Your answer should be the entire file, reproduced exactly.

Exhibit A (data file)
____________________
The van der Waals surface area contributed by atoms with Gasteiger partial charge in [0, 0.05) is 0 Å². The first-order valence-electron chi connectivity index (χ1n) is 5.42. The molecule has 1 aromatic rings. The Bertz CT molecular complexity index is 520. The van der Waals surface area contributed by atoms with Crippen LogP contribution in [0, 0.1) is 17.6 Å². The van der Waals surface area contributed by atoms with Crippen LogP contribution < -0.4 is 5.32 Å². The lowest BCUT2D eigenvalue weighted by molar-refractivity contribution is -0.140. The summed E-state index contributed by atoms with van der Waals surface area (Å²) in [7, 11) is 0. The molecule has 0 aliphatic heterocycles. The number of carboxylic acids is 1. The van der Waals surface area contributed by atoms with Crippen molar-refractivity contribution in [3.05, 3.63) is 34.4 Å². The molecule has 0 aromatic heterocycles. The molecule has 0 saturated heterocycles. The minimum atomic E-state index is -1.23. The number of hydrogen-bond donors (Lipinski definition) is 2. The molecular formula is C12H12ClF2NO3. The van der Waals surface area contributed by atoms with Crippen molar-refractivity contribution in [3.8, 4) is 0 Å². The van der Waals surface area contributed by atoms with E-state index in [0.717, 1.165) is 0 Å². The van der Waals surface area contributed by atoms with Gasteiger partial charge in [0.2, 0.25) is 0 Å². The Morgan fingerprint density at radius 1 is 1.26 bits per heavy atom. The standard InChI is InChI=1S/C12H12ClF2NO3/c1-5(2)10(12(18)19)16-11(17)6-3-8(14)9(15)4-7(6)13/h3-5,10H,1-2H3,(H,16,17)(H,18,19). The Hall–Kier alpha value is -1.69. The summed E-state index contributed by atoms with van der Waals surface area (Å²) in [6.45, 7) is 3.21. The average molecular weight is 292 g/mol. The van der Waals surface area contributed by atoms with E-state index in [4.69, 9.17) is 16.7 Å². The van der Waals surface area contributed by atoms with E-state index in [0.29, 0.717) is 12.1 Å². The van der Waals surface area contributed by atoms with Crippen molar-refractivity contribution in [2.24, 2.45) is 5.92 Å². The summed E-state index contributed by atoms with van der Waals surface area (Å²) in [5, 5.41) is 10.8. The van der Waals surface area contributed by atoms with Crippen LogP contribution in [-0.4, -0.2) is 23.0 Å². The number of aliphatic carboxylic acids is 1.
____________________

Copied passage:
The van der Waals surface area contributed by atoms with Gasteiger partial charge in [0, 0.05) is 0 Å². The first-order valence-electron chi connectivity index (χ1n) is 5.42. The molecule has 1 aromatic rings. The Bertz CT molecular complexity index is 520. The van der Waals surface area contributed by atoms with Crippen LogP contribution in [0, 0.1) is 17.6 Å². The van der Waals surface area contributed by atoms with Crippen LogP contribution < -0.4 is 5.32 Å². The lowest BCUT2D eigenvalue weighted by molar-refractivity contribution is -0.140. The summed E-state index contributed by atoms with van der Waals surface area (Å²) in [7, 11) is 0. The molecule has 0 aliphatic heterocycles. The number of carboxylic acids is 1. The van der Waals surface area contributed by atoms with Crippen molar-refractivity contribution in [3.05, 3.63) is 34.4 Å². The molecule has 0 aromatic heterocycles. The molecule has 0 saturated heterocycles. The minimum atomic E-state index is -1.23. The number of hydrogen-bond donors (Lipinski definition) is 2. The molecular formula is C12H12ClF2NO3. The van der Waals surface area contributed by atoms with Crippen molar-refractivity contribution in [3.8, 4) is 0 Å². The van der Waals surface area contributed by atoms with E-state index in [0.717, 1.165) is 0 Å². The van der Waals surface area contributed by atoms with Gasteiger partial charge in [0.2, 0.25) is 0 Å². The Morgan fingerprint density at radius 1 is 1.26 bits per heavy atom. The standard InChI is InChI=1S/C12H12ClF2NO3/c1-5(2)10(12(18)19)16-11(17)6-3-8(14)9(15)4-7(6)13/h3-5,10H,1-2H3,(H,16,17)(H,18,19). The Hall–Kier alpha value is -1.69. The summed E-state index contributed by atoms with van der Waals surface area (Å²) in [6.45, 7) is 3.21. The average molecular weight is 292 g/mol. The van der Waals surface area contributed by atoms with E-state index in [4.69, 9.17) is 16.7 Å². The van der Waals surface area contributed by atoms with E-state index in [0.29, 0.717) is 12.1 Å². The van der Waals surface area contributed by atoms with Crippen molar-refractivity contribution in [2.24, 2.45) is 5.92 Å². The summed E-state index contributed by atoms with van der Waals surface area (Å²) in [5, 5.41) is 10.8. The van der Waals surface area contributed by atoms with Crippen LogP contribution in [-0.4, -0.2) is 23.0 Å². The number of aliphatic carboxylic acids is 1.